So I’m trying to be better about finding creativity and crafts and art that doesn’t then also drive me bananas and create a ton more work for me. And I’m up for that. Sometimes I am up for the whole painting rigamarole, but I want some more options that don’t have that high of a bar for effort. And then the last thing that I want to do to create more of a summer of connection with the kids is to cultivate a culture of celebrating. And I think that in this world we’ve gotten to this place where everyone gets a participation trophy and schools are so scared to offend anyone that they just tell everyone that they’re doing a great job. I think most of us see that and we don’t like that. We’re like, oh, something’s not quite right about that. And so I’m worried that we then withhold celebrating real things because we don’t want to contribute to this culture of entitlement.
And entitlement comes out of being celebrated for nothing. Like, if you didn’t do a good job and someone said you did a really good job, then you feel entitled to placement or honor or rewards without having done the work of that. And so a culture of celebration in your home is celebrating real things that your kids did do. Hey, I saw that you were really frustrated earlier, but I also watched you calm yourself down. Good job. I’m really proud of you for that. I watched you reading your book when nobody asked you to. I saw you clean this thing.
Thank you for playing with your brother. The other day, my seven year old was reading a book to my five year old, and I just nearly cried. It’s just the cutest thing. Those two are not historically the best of friends. And it was Mercy Watson, and I love those Mercy Watson books, and I do everyone’s voice in a Southern accent. It’s very fun. And I think that celebrating is really good and celebrating effort and work and virtue. I think that’s how Catholics can kind of reclaim this culture of celebration by really celebrating virtue, because that is what we want to reinforce in the kids.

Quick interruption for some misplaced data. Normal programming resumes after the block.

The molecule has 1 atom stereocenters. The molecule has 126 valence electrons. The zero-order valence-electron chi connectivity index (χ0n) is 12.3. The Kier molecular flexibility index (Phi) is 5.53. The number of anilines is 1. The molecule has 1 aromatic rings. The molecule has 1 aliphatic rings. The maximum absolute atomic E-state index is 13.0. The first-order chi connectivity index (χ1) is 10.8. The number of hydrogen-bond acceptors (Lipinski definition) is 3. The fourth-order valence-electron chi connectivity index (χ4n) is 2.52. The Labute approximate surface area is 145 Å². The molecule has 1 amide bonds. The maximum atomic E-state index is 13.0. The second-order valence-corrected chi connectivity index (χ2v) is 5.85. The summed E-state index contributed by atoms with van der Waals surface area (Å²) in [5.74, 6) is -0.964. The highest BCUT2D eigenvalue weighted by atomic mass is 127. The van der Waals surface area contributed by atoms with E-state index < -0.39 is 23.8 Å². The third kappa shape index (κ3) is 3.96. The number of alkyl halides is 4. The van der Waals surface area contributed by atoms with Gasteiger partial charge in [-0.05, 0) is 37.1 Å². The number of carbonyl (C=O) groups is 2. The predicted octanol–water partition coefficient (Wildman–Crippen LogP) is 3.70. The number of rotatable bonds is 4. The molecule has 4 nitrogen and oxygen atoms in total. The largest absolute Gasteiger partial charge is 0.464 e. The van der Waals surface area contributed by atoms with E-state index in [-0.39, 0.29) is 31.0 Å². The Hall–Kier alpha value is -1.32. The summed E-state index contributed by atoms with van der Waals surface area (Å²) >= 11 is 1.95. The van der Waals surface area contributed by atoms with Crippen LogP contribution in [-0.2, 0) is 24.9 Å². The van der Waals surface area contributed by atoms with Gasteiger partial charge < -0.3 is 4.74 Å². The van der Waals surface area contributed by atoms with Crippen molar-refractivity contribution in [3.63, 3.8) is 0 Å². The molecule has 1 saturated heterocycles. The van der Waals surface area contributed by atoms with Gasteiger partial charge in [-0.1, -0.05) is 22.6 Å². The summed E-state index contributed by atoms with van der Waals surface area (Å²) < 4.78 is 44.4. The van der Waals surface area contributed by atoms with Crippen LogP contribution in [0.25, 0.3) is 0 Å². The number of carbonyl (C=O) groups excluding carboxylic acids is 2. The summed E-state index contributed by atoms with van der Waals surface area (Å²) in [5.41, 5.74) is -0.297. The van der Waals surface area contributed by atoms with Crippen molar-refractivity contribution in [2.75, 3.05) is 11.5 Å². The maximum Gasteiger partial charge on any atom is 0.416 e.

And so this is my plan. My plan is to connect more with my kids this summer knowing that I don’t have a ton of summers left with them. And I think that even if you had a really busy month of May, which I will fully acknowledge I do not, I don’t have that much going on because we’re not in sports. My daughter already made her first Communion, which was amazing. That’s pretty much it for us this month. But if I had graduation and sports and recitals and wrapping up school projects and all of that, I would still seek connection with the kids, because that is one of the best ways to calm yourself down. You need to give your brain something to do, and if you don’t give it something to do, it’s just going to freak out all the time. It’s like, hey, I know what to do.
I’m going to freak out about dinner and about this week and about making it from this event to that event. And what if I forget their shoes and then they’re wearing soccer cleats and whatever it is? And instead, I want you to tell your brain everything important is going to get done. It always does. Even if there’s a lot of yelling before we get in the car, everyone will have a dress on. Everyone will show up to the thing. Even if we’re ten minutes late, we’re going to feel really terrible on the way. And then the event will still just happen. We will come home and we will hug each other, and we will go to bed.
Tell your brain that in the midst of all of that, you want to create more connection with your kids. Isn’t that cool? So here are those things again, to have a summer of connection, even if you want to begin it in the crazy month of May or May Sember. I love those novelty traditions. Slow down. Tell your brain, I can give this kiddo 60 seconds right now. Hug them more often and for at least 10 seconds, tell the children that you love them and there’s nothing they could do to earn it or nothing they could do to lose it. You just love them because they are creative. How can you be more creative as a family and then create a culture of celebration? I’m praying for you.
It’s not easy being a mom, but I think that we’re better moms than we think we are. And what we really long for is connection with our kids. And the more we do this, the better we feel about ourselves, because there’s a rightness to her. Like, yes, I was created for connection. That is my job with these children. All right, ladies, as this comes out, we’re still doing our sweatshirt promotion. So now between May 15, if you sign up for Masters, you get a free made for greatness sweatshirt, and they’re super cute. And if you’re already in Masters and you refer one of your friends, then your friend gets a sweatshirt and you get a sweatshirt.
So we just wore sweatshirts all around. Super fun. We’ve been really enjoying it. And we’ve had a lot of people join us. So if you’ve been thinking about wanting to have a better life, wanting to feel better, wanting to have more confidence, come join us in Masters. We will help you have a summer of connection with your kids. And remember, ladies, you are Made for Greatness.